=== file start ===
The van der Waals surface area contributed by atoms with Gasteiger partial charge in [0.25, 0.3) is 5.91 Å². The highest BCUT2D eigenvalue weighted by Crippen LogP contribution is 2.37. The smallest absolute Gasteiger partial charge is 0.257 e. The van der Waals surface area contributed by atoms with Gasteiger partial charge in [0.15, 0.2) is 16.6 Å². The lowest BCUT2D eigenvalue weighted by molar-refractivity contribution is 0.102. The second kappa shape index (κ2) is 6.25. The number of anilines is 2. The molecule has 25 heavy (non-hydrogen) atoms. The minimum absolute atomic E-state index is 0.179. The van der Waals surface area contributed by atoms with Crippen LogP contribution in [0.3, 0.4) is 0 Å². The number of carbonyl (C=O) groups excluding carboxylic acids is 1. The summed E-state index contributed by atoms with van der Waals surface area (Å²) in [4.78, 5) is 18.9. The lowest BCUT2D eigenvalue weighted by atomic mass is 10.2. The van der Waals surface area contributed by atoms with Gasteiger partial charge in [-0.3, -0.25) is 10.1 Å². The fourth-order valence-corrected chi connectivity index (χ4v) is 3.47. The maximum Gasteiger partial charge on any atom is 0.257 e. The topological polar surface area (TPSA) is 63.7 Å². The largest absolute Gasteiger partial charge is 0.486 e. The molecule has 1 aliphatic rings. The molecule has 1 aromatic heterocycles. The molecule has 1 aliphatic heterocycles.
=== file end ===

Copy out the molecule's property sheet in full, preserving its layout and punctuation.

The van der Waals surface area contributed by atoms with Gasteiger partial charge in [0.25, 0.3) is 5.91 Å². The highest BCUT2D eigenvalue weighted by Crippen LogP contribution is 2.37. The smallest absolute Gasteiger partial charge is 0.257 e. The van der Waals surface area contributed by atoms with Gasteiger partial charge in [0.15, 0.2) is 16.6 Å². The lowest BCUT2D eigenvalue weighted by molar-refractivity contribution is 0.102. The second kappa shape index (κ2) is 6.25. The number of anilines is 2. The molecule has 25 heavy (non-hydrogen) atoms. The minimum absolute atomic E-state index is 0.179. The van der Waals surface area contributed by atoms with Crippen LogP contribution in [0.3, 0.4) is 0 Å². The number of carbonyl (C=O) groups excluding carboxylic acids is 1. The summed E-state index contributed by atoms with van der Waals surface area (Å²) in [4.78, 5) is 18.9. The lowest BCUT2D eigenvalue weighted by atomic mass is 10.2. The van der Waals surface area contributed by atoms with Gasteiger partial charge in [-0.3, -0.25) is 10.1 Å². The fourth-order valence-corrected chi connectivity index (χ4v) is 3.47. The maximum Gasteiger partial charge on any atom is 0.257 e. The topological polar surface area (TPSA) is 63.7 Å². The largest absolute Gasteiger partial charge is 0.486 e. The molecule has 1 aliphatic rings. The molecule has 1 aromatic heterocycles. The molecule has 1 aliphatic heterocycles.